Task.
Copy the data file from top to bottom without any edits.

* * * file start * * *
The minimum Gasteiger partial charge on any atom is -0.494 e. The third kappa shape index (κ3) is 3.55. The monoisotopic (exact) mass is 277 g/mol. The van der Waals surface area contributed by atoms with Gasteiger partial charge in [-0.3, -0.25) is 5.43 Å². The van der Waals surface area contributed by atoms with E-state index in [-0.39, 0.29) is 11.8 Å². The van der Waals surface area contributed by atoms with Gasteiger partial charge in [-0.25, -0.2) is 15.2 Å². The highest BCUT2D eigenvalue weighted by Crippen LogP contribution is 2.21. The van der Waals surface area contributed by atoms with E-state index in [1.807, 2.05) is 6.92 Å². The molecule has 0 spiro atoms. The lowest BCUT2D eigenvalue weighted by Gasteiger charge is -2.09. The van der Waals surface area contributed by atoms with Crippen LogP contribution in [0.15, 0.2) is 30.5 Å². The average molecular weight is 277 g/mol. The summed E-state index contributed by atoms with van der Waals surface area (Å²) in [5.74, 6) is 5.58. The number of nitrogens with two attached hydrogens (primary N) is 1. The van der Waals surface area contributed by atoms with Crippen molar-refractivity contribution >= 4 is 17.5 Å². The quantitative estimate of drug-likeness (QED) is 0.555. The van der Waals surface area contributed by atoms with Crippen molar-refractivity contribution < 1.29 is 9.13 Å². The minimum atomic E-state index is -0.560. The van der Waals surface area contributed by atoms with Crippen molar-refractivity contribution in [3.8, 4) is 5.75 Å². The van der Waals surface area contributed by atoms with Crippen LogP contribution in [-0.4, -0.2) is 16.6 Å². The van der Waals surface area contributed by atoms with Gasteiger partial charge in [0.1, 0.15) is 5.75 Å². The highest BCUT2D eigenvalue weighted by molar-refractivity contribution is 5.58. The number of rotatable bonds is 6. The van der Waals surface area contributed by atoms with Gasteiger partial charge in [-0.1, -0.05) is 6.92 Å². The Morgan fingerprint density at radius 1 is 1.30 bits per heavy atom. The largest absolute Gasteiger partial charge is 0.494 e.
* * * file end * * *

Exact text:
The minimum Gasteiger partial charge on any atom is -0.494 e. The third kappa shape index (κ3) is 3.55. The monoisotopic (exact) mass is 277 g/mol. The van der Waals surface area contributed by atoms with Gasteiger partial charge in [-0.3, -0.25) is 5.43 Å². The van der Waals surface area contributed by atoms with E-state index in [-0.39, 0.29) is 11.8 Å². The van der Waals surface area contributed by atoms with Gasteiger partial charge in [-0.25, -0.2) is 15.2 Å². The highest BCUT2D eigenvalue weighted by Crippen LogP contribution is 2.21. The van der Waals surface area contributed by atoms with E-state index in [1.807, 2.05) is 6.92 Å². The molecule has 0 spiro atoms. The lowest BCUT2D eigenvalue weighted by Gasteiger charge is -2.09. The van der Waals surface area contributed by atoms with Crippen LogP contribution in [0.15, 0.2) is 30.5 Å². The average molecular weight is 277 g/mol. The summed E-state index contributed by atoms with van der Waals surface area (Å²) in [5.74, 6) is 5.58. The number of nitrogens with two attached hydrogens (primary N) is 1. The van der Waals surface area contributed by atoms with Crippen molar-refractivity contribution >= 4 is 17.5 Å². The quantitative estimate of drug-likeness (QED) is 0.555. The van der Waals surface area contributed by atoms with Crippen molar-refractivity contribution < 1.29 is 9.13 Å². The minimum atomic E-state index is -0.560. The van der Waals surface area contributed by atoms with Crippen molar-refractivity contribution in [3.8, 4) is 5.75 Å². The van der Waals surface area contributed by atoms with Crippen LogP contribution in [-0.4, -0.2) is 16.6 Å². The van der Waals surface area contributed by atoms with Gasteiger partial charge in [0.1, 0.15) is 5.75 Å². The highest BCUT2D eigenvalue weighted by molar-refractivity contribution is 5.58. The number of rotatable bonds is 6. The van der Waals surface area contributed by atoms with Gasteiger partial charge in [-0.1, -0.05) is 6.92 Å². The Morgan fingerprint density at radius 1 is 1.30 bits per heavy atom. The largest absolute Gasteiger partial charge is 0.494 e.